Senior Courts Act 1981

Senior Courts Act 1981

The Senior Courts Act 1981, originally known as the Supreme Court Act 1981, is a piece of legislation enacted by the Parliament of the United Kingdom. The primary purpose of the Act is to outline the structure and jurisdictions of the Senior Courts of England and Wales, which were previously referred to as the Superior Courts. These Senior Courts encompass various judicial bodies, including the Court of Appeal, High Court of Justice, the Employment Appeal Tribunal, and the Crown Court.

A significant development related to this Act occurred with the Constitutional Reform Act 2005, which established a new entity called the Supreme Court. On October 1, 2009, the Supreme Court replaced the Appellate Committee of the House of Lords. To prevent confusion arising from the coexistence of the two terms, the Supreme Court Act 1981 underwent a name change and became the Senior Courts Act 1981. Consequently, all statutory references to the Supreme Court of England and Wales were adjusted to reflect the Senior Courts of England and Wales. It is essential to note that the term Supreme Court in the 1981 Act referred to the Supreme Court of England and Wales before the establishment of the 2009 Supreme Court.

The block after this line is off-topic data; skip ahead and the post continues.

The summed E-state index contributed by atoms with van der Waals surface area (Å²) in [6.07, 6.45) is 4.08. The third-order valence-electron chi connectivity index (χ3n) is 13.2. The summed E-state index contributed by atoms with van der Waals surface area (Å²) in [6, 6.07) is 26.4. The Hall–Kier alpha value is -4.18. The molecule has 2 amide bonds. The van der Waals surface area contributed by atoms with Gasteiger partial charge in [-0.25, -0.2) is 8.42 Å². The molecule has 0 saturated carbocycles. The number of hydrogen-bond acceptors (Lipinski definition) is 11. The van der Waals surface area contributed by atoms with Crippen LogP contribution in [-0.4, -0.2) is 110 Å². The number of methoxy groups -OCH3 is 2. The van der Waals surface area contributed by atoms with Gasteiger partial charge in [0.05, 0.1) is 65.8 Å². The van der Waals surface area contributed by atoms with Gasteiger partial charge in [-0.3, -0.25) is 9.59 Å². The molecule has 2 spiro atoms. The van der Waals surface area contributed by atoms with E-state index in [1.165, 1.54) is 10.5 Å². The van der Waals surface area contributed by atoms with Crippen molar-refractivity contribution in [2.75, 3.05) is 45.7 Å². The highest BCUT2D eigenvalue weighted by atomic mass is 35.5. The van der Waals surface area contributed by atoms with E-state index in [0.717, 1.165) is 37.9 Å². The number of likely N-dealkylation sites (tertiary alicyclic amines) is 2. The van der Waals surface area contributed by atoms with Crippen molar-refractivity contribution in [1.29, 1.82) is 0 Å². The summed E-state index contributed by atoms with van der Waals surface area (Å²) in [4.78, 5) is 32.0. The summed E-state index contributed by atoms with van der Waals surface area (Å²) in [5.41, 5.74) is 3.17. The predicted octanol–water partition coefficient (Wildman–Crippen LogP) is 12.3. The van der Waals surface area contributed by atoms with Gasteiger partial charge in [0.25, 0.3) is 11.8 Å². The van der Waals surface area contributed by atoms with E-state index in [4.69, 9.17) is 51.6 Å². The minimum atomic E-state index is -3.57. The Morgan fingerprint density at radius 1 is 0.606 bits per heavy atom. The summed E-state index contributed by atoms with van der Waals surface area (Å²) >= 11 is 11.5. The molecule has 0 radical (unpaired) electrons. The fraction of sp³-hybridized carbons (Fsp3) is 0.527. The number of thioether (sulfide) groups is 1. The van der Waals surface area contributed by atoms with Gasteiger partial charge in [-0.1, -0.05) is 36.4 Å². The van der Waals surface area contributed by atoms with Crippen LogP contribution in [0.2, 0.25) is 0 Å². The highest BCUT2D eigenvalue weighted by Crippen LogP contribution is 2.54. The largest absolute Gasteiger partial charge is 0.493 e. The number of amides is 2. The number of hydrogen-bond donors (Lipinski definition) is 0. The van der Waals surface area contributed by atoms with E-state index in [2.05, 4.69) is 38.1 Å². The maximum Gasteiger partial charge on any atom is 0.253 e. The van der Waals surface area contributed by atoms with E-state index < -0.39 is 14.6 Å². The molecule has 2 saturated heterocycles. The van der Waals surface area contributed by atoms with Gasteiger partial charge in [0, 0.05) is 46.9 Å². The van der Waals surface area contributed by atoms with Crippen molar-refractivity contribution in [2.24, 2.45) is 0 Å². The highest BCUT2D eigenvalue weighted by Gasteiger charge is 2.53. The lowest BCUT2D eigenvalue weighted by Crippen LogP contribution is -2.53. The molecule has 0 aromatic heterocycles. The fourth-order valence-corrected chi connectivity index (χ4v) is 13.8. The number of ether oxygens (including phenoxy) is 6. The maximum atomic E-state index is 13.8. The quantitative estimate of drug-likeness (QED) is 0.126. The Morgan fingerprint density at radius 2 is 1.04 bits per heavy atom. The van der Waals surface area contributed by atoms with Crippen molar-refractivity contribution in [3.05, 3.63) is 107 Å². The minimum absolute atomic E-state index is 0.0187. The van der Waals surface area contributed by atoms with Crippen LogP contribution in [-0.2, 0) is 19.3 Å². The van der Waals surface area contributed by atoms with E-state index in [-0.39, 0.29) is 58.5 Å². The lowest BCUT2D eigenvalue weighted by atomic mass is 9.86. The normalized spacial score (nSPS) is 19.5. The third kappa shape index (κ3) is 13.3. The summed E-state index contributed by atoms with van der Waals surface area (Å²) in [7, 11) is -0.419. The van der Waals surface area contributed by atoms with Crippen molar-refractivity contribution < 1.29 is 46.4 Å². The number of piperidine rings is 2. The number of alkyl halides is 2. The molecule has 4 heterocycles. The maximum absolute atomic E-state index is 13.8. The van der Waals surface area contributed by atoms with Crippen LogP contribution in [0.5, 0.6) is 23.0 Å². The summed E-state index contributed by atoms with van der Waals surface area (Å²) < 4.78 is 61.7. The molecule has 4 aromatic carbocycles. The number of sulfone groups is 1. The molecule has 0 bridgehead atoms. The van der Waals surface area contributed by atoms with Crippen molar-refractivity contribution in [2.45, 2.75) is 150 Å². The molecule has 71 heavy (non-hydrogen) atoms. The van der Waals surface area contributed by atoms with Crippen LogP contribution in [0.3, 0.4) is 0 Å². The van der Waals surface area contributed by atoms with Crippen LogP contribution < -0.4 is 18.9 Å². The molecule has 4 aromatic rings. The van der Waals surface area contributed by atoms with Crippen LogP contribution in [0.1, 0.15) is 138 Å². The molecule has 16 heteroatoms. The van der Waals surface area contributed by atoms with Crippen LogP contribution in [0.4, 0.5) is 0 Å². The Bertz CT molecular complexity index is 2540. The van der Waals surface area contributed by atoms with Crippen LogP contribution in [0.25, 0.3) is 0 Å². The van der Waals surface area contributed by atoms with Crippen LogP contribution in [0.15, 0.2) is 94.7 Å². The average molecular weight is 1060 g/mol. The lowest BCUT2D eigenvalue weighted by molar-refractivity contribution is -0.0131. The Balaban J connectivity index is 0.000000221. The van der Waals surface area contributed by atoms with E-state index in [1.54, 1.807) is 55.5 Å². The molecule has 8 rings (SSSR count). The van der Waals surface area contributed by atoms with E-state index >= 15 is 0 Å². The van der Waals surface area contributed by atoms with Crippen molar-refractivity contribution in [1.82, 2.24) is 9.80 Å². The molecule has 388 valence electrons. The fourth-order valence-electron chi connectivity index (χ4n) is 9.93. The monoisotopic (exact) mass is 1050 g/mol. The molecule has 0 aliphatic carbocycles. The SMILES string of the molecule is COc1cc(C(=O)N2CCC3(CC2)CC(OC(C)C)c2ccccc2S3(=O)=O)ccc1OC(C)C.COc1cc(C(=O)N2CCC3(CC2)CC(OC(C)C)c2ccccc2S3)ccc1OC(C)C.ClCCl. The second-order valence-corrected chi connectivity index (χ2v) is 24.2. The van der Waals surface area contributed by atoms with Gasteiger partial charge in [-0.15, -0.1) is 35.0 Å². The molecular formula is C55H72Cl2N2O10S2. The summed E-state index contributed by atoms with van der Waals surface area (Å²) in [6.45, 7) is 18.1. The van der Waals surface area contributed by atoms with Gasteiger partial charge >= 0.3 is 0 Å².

Section 75 of the Senior Courts Act 1981 empowers the Lord Chief Justice to issue directions related to the classification of the business of the Crown Court and the allocation of cases to specific Crown Court centres. Several practice directions, such as those dated May 26, 1995, June 30, 1998, and January 10, 2000, have been issued pursuant to this section.

Additionally, Section 84 of the Act serves to replace Section 99 of the Supreme Court of Judicature (Consolidation) Act 1925 and Section 15 of the Courts Act 1971. This replacement reflects the evolution and consolidation of legal provisions over time.
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